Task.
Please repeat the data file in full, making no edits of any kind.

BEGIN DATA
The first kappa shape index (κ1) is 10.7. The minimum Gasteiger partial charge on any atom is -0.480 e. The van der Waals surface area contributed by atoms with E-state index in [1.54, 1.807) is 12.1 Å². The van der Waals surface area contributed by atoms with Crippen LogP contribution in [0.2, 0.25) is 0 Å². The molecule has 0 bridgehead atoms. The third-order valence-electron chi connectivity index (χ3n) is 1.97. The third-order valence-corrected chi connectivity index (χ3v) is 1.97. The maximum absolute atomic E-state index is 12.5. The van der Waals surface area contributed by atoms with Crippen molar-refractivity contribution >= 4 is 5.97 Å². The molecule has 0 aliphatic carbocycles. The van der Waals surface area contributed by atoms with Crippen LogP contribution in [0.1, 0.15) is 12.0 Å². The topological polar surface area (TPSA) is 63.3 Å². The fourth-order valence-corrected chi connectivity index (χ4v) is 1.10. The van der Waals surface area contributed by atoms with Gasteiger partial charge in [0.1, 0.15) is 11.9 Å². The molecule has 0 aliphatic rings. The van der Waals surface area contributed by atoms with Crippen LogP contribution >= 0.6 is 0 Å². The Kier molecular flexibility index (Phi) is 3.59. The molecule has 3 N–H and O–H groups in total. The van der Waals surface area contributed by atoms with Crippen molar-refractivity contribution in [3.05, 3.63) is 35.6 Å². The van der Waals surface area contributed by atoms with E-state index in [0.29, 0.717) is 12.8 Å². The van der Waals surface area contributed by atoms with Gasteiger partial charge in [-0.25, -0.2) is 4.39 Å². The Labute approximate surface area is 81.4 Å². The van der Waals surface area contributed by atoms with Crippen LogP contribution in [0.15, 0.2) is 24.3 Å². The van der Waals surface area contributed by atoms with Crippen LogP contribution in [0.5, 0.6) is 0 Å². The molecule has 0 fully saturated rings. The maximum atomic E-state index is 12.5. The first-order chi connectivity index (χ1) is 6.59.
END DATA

The first kappa shape index (κ1) is 10.7. The minimum Gasteiger partial charge on any atom is -0.480 e. The van der Waals surface area contributed by atoms with E-state index in [1.54, 1.807) is 12.1 Å². The van der Waals surface area contributed by atoms with Crippen LogP contribution in [0.2, 0.25) is 0 Å². The molecule has 0 bridgehead atoms. The third-order valence-electron chi connectivity index (χ3n) is 1.97. The third-order valence-corrected chi connectivity index (χ3v) is 1.97. The maximum absolute atomic E-state index is 12.5. The van der Waals surface area contributed by atoms with Crippen molar-refractivity contribution >= 4 is 5.97 Å². The molecule has 0 aliphatic carbocycles. The van der Waals surface area contributed by atoms with Crippen LogP contribution in [0.1, 0.15) is 12.0 Å². The topological polar surface area (TPSA) is 63.3 Å². The fourth-order valence-corrected chi connectivity index (χ4v) is 1.10. The van der Waals surface area contributed by atoms with Gasteiger partial charge in [0.1, 0.15) is 11.9 Å². The molecule has 0 aliphatic rings. The van der Waals surface area contributed by atoms with Crippen LogP contribution >= 0.6 is 0 Å². The Kier molecular flexibility index (Phi) is 3.59. The molecule has 3 N–H and O–H groups in total. The van der Waals surface area contributed by atoms with Crippen molar-refractivity contribution in [3.05, 3.63) is 35.6 Å². The van der Waals surface area contributed by atoms with E-state index in [0.29, 0.717) is 12.8 Å². The van der Waals surface area contributed by atoms with Gasteiger partial charge in [-0.25, -0.2) is 4.39 Å². The Labute approximate surface area is 81.4 Å². The van der Waals surface area contributed by atoms with Crippen LogP contribution in [0.15, 0.2) is 24.3 Å². The van der Waals surface area contributed by atoms with Crippen LogP contribution in [0.5, 0.6) is 0 Å². The molecule has 0 fully saturated rings. The maximum atomic E-state index is 12.5. The first-order chi connectivity index (χ1) is 6.59.